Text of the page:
These three conditions converge ≡ a single condition: that the system is capable of representing all of the recursive functions. For any elementary arithmetic model, it has these properties.
4) The system must have a symbol translating the negative.
5) Being given a predicate P, ∃ the predicate Opposed-P(i) that corresponds to not-P(i) = condition of complementation.

In fact, three conditions arise:
1. the language is finite or numberable (not the design!)
2. the system comprises a symbol for negation
3. the system admits an elementary arithmetic model (whole numbers)

Principles of demonstration

1) Let D be a predicate demonstrably defined by:
Condition 3 = ∃ Opposed-D contrary of D (cf. Gödel Theorem 5); or
Condition 2 = ∃a such that Num[Opposed-D(a)]=Tran[D(a)]=n (It states that a statement “a” is indemonstrable.
2) One can demonstrate then that Opposed-D(a) (i.e. that “a” is not demonstrable in S) is not demonstrable (→incomplete):
If it was demonstrable, on could have D[opposed-D] and therefore Tran[Opposed-D(a)]∈Dem; or the translation is precisely “ ‘a’ is not translatable” therefore, it would not know it belongs to Dem! → Contradiction. Where incomplete: a true statement (in case the statement “ ‘a’ is indemonstrable”) is indemonstrable.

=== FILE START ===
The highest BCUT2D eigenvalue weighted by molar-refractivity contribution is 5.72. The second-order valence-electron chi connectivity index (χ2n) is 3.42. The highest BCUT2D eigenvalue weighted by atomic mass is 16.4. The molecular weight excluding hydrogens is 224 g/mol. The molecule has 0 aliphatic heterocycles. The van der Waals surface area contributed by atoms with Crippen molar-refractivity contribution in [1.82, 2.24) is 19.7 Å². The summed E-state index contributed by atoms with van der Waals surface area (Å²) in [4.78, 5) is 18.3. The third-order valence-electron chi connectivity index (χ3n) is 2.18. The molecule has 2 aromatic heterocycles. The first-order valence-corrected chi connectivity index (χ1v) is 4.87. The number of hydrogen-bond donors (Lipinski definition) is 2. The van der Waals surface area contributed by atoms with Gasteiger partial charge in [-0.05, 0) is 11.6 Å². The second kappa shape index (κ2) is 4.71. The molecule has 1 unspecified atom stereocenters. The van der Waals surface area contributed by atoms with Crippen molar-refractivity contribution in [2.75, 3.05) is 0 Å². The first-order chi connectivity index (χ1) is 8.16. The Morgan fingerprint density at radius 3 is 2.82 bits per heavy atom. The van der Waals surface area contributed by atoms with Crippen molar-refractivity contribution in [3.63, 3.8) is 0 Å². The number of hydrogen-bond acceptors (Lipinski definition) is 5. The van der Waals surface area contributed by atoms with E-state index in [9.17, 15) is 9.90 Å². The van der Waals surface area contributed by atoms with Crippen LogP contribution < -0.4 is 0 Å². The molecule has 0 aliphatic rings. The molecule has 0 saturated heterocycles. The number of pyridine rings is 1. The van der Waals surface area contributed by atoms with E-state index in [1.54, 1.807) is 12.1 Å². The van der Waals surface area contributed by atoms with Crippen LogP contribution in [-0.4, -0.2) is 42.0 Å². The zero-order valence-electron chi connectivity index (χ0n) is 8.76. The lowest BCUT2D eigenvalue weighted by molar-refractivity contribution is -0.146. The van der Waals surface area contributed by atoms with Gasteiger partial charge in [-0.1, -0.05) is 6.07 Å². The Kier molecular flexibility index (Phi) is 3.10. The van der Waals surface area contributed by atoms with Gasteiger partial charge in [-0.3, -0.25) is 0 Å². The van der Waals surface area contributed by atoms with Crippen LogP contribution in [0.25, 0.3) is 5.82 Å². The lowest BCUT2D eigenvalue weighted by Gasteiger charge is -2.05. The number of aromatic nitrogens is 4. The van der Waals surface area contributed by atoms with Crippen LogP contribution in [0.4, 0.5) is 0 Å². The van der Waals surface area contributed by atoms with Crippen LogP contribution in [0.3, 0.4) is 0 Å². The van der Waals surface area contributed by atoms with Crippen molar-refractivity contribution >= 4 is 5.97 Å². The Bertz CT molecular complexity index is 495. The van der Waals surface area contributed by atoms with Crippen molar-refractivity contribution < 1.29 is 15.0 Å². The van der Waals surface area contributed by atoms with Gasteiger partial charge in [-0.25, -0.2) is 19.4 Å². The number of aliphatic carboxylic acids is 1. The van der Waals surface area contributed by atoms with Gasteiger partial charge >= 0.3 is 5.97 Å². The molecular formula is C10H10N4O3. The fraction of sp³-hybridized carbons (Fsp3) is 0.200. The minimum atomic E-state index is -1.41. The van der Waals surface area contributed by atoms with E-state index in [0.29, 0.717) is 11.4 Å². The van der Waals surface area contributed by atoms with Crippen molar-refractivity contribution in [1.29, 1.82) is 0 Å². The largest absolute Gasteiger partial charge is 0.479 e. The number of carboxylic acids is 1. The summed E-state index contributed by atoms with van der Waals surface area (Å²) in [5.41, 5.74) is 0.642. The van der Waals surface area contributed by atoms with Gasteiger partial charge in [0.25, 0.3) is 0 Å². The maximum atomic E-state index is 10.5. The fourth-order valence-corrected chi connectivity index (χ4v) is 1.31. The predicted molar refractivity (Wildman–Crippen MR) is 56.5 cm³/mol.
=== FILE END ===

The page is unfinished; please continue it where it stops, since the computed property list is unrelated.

3) One demonstrates that more than that it is not refutable (→ indecidability)
(a) If it was refutable, then the model would no longer be a model because one could have decided that it would be false!
(b) If not-[Opposed-D(a)] is demonstrable, its translation is not-not-Tran[D(a)]∈Dem if Tran[D(a)]∈Dem. Therefore, n=Tran[D(a)] translates demonstrable statement; however n=Num[Opposed-D(a)]. Therefore, one could in a system demonstrate a statement Opposed-D(a) and its contrary not-[Opposed-D(a)]! Inconsistence of the system.
4) One then deduces the irreflexivity of the system:
If one could have demonstrated in the system a predicate affirming the consistency of the system, then one could demonstrate in the system that one could not have at the same time D(a) and Opposed-D(a); therefore one could deduce in the system Opposed-D(a) since one knows that D(a) is true; but then, by modus ponens, the indecidable statement would be decidable in the system and the system must be incoherent!

In this way, the formal does not exhaust the true.

Double function. Canonical example: a[P(a)] if, for example, “ ‘a’ says that it has a property P”
Husserl → nomological theories say that it is its own law.
Program of work defined by Hilbert.
Gödel indicates the failure of the nomological program.

Critchley & Simmons

•June 21, 2008 • 1 Comment

It is said that Nietzsche, during his fascination with Wagner, sent some of his compositions to Franz Liszt. Liszt’s first response was to believe that it was some kind of joke (which, of course, it wasn’t). With this in mind, I give you Simon Critchley’s artistic expression.